The familiar Palestinian need to latch onto preordained terms of reference, a “closed-end” process, is to some extent a direct function of their sense of weakness and uncertainty (as well as a way to avoid the painful decisions that a real peace with Israel must entail). At least in theory, it should therefore be easier now for Jason Greenblatt and the White House to persuade Abbas to accept a point of entry into negotiations that stays within the two-state paradigm but is no longer predicated on strict adherence to the 4 June 1967 lines (with minimal 1:1 swaps). These parameters could be more in line with what Israel can accept and implement. Clarity on the US agreement with Israel with regard to limited settlement construction – not a “freeze”, which brought both sides nothing but grief when it was tried in 2009-10 – can further set the stage for realism on the broader question of territorial compromise.
As to security, there needs to be a greater recognition of the dangers that flow from the rise in regional tensions; the ambitions of Iran and the virulence of IS; the wars in Syria, Libya, Yemen, and Iraq; and the real possibility of a bid for power by Hamas in the areas now under Ramallah’s control. All this requires arrangements for a long-term Israeli military presence in areas vital not only to the defense of Israel and her citizens but also to the stability and survival of the Palestinian government, as well as the security of Jordan. The level of openness on the Palestinian side on these issues will be highly indicative of the seriousness of their intentions.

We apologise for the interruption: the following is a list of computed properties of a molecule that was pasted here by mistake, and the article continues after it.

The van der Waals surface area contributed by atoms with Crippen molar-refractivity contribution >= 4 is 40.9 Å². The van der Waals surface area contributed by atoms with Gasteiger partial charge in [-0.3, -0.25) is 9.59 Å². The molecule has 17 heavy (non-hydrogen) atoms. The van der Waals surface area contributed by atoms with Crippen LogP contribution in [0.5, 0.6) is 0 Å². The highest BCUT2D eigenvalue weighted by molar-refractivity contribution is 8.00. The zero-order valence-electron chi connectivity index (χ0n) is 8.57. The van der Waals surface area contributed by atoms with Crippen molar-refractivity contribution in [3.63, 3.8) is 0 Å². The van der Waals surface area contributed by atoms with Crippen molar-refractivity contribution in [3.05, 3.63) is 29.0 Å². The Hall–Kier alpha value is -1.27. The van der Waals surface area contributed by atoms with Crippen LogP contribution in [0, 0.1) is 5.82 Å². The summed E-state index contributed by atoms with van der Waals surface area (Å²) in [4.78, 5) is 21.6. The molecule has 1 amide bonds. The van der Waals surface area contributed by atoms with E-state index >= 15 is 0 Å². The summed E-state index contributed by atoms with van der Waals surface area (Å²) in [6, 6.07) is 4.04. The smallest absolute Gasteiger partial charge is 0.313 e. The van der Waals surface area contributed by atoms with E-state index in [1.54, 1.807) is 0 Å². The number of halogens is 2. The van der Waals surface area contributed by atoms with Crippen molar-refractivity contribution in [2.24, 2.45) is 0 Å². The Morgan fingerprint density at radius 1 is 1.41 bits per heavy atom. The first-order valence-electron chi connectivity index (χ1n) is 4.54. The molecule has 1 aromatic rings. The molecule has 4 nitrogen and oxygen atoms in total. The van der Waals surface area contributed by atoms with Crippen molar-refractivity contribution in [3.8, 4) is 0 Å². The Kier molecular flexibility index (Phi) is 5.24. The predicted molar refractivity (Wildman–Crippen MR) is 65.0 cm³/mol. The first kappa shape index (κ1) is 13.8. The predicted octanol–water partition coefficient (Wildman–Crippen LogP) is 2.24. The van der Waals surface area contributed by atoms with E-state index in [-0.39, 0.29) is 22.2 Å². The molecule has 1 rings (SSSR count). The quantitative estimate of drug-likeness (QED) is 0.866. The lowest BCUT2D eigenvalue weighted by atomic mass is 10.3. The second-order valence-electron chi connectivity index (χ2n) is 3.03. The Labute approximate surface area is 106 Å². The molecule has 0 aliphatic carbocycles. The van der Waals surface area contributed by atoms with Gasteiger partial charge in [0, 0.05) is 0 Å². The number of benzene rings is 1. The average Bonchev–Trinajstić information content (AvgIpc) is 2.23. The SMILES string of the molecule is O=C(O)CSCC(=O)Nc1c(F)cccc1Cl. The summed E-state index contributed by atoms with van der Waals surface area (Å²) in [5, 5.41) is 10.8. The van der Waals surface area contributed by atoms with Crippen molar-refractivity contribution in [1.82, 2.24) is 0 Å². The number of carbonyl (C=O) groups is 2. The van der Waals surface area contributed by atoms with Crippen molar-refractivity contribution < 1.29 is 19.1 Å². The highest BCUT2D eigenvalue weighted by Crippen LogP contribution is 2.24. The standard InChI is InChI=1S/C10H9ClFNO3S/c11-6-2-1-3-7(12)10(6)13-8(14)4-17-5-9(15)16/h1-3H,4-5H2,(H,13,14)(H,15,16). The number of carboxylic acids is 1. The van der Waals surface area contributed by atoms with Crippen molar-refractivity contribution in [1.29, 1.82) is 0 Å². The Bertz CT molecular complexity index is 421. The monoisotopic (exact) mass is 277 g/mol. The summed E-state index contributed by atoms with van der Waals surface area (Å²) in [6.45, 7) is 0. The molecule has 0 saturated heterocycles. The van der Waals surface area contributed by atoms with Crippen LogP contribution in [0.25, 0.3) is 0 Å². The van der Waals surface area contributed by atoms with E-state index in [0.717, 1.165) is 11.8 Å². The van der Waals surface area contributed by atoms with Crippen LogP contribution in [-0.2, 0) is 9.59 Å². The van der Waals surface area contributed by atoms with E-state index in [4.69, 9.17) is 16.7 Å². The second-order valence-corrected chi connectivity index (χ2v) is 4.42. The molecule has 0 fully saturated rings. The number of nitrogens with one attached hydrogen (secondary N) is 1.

In the debates of recent years, recognition has often come across as the most difficult problem to solve. The Palestinians’ almost instinctive reactions – “Call yourselves whatever you wish”, “We do not want to turn this into a religious conflict” – sound plausible at first, but they reflect a profound misreading of the very nature of the Zionist project as a national movement. While this is not a precondition and will ultimately be settled at the table, it would be useful for the Trump team to explore whether the Palestinians can live with more elaborate language than a “Jewish State” – for example, a text asserting that Israel is the embodiment of the right of the Jewish people to self-determination, while the future Palestinian state would be the embodiment of theirs.
Ultimately, it may be wise for the Trump administration to leave the question of Jerusalem on the back burner at this stage. There is no middle ground to be found there, and it would be better to “park” it for the time being. By using the embassy issue as a lure, it should be possible to persuade the Palestinian side that their interests will not be served by forcing the Jerusalem issue now.
As to the sensitive question of PA subsidies to terrorists and their families, which has recently come into focus (thanks in part to the message of Israeli organizations and think tanks), there needs to be a realization on both sides that this is unlikely to be resolved overnight. The conceptual and moral chasm is too wide. Key people in the US administration have already expressed forthright opinions, during their previous service in the House or Senate, about this practice, and have supported legislation aimed at putting an end to it. At the same time, amidst the turmoil caused by the prisoners’ hunger strike (apparently organized by Bargouthi for his own political purposes), it will be impossible for Abbas to simply turn his back on a key aspect of PA policy. The best way to handle this would probably be to increase the pressure, use the issue to legitimize Israel’s security concerns, and then leverage it in order to secure a more practical Palestinian position on the terms of reference – one which will open the door to effective and implementable solutions, not close them in advance.
*Col. (res.) Dr. Eran Lerman is a senior research associate at the BESA Center, and former deputy for foreign policy and international affairs at the National Security Council. He is also a member of the faculty at Shalem College.
BESA Center Perspectives Paper No. 455, April 27, 2017